Marriage is a binding agreement between a man and woman, which makes each other permissible for them to enjoy and live happily. Allah (God) has described,
in the most moving and eloquent terms, this eternal, natural relationship between man and woman, which is filled with security, love, understanding and compassion:
“And among His signs is this that He created for you mates from among yourselves, that you may dwell in tranquility with them, and He has put love and mercy between your hearts: Verily in that are signs for those who reflect.
Islam regards marriage as a right of the individual and therefore others cannot make the decision for them. If a woman/man is forced in marriage
then the marriage would not be valid and would therefore need to be cancelled. However, daughters and sons should also recognize the parental concerns and come to a mutual solution before the marriage takes place.
The Quran reminds us that believers are those who conduct their matters by mutual consultation/counsel [42:38].
Thus, forced marriages are clearly not acceptable according Quranic principles:
O you who believe, it
is not lawful for you to inherit the women by forcibly/unwillingly... [Part of 4:19]
Marriage is done by mutual agreement:
And if you divorce the women, and they have reached their required interim period, then do not prevent/hinder them that they marry their partners if they mutually agree between
themselves in a kind/equitable manner... [Part of 2:232]
In the following verse, it is also made clear that a couple undergoing divorce can
only get back together if they both wish to:
And the divorced women shall wait for three menstruation periods; and it is not lawful for them
to conceal what God has created in their wombs, if they believe in God and the Last Day. And their husbands would then have just cause to return together, if they both wish to reconcile... [Part of 2:228]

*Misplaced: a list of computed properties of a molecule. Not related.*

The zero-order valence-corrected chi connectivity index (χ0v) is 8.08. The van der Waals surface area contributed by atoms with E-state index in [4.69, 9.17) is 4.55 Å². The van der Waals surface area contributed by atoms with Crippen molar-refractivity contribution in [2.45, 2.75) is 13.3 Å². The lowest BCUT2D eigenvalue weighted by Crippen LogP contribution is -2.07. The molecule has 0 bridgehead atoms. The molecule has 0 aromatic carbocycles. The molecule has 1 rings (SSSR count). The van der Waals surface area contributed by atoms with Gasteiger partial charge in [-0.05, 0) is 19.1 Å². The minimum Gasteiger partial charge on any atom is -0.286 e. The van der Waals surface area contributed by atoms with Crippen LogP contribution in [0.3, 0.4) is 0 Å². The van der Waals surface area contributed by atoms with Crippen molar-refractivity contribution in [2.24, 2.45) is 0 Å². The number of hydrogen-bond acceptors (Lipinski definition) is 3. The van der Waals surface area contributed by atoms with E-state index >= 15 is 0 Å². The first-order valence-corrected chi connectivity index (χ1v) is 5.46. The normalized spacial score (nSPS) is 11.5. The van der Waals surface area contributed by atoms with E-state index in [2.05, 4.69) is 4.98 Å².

All examples in the Quran involving decisions between marriage partners are in the reciprocal Arabic word form, e.g. "taraadaa" [2:232-233, 4:24], "tashaawar" [2:233],
which means they are mutual.
The relationship between a husband and wife is discussed in affectionate terms in The Quran, not of one enforcing decisions
on the other:
And among His signs is this that He created for you mates from among yourselves, that you may dwell in tranquility with them,
and He has put love and mercy between your hearts. Verily in that are signs for those who reflect. [30:21]
...They are a garment
for you and you are a garment for them.... [Part of 2:187]
And they say, "Our Lord, let our spouses and children be a source of joy
for us, and let us be the foremost among the righteous." [25:74]
In the Quran, there is a pre-marriage requirement for a male to give the female
a dower, see the following examples in which the female is involved in the decision making process:
And give the women their
due dowries willingly, and if they remit any of it to you of their own will, then you may take it with good feelings. [4:4]
unto those with whom you desire to enjoy marriage, you shall give the dowers due to them; but you will incur no sin if, after [having agreed upon] this lawful due, you freely agree with one another upon anything else... [Part of 4:24]